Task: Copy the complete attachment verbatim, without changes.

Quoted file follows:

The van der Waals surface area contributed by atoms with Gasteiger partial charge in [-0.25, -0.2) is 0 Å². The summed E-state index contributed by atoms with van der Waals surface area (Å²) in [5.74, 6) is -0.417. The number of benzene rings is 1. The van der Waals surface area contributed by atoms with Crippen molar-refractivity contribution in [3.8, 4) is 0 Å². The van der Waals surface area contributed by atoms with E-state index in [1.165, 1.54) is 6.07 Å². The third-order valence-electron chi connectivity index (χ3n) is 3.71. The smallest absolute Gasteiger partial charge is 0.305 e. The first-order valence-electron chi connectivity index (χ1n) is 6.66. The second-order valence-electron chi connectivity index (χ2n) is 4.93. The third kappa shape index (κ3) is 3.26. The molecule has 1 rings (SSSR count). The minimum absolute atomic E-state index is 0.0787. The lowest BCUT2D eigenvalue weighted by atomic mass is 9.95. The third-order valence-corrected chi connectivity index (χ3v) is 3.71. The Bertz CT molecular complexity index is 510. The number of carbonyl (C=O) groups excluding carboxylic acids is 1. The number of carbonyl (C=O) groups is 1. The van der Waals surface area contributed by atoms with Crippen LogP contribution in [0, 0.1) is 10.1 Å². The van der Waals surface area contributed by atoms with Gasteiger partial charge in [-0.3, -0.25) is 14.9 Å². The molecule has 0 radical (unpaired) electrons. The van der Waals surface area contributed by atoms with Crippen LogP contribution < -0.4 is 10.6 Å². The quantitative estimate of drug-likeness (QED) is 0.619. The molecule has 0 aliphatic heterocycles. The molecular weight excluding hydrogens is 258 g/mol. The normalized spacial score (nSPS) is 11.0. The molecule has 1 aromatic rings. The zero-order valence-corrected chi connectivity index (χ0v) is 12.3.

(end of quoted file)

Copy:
The van der Waals surface area contributed by atoms with Gasteiger partial charge in [-0.25, -0.2) is 0 Å². The summed E-state index contributed by atoms with van der Waals surface area (Å²) in [5.74, 6) is -0.417. The number of benzene rings is 1. The van der Waals surface area contributed by atoms with Crippen molar-refractivity contribution in [3.8, 4) is 0 Å². The van der Waals surface area contributed by atoms with E-state index in [1.165, 1.54) is 6.07 Å². The third-order valence-electron chi connectivity index (χ3n) is 3.71. The smallest absolute Gasteiger partial charge is 0.305 e. The first-order valence-electron chi connectivity index (χ1n) is 6.66. The second-order valence-electron chi connectivity index (χ2n) is 4.93. The third kappa shape index (κ3) is 3.26. The molecule has 1 rings (SSSR count). The minimum absolute atomic E-state index is 0.0787. The lowest BCUT2D eigenvalue weighted by atomic mass is 9.95. The third-order valence-corrected chi connectivity index (χ3v) is 3.71. The Bertz CT molecular complexity index is 510. The number of carbonyl (C=O) groups excluding carboxylic acids is 1. The number of carbonyl (C=O) groups is 1. The van der Waals surface area contributed by atoms with Crippen LogP contribution in [0, 0.1) is 10.1 Å². The van der Waals surface area contributed by atoms with Gasteiger partial charge in [-0.3, -0.25) is 14.9 Å². The molecule has 0 radical (unpaired) electrons. The van der Waals surface area contributed by atoms with Crippen LogP contribution < -0.4 is 10.6 Å². The quantitative estimate of drug-likeness (QED) is 0.619. The molecule has 0 aliphatic heterocycles. The molecular weight excluding hydrogens is 258 g/mol. The normalized spacial score (nSPS) is 11.0. The molecule has 1 aromatic rings. The zero-order valence-corrected chi connectivity index (χ0v) is 12.3.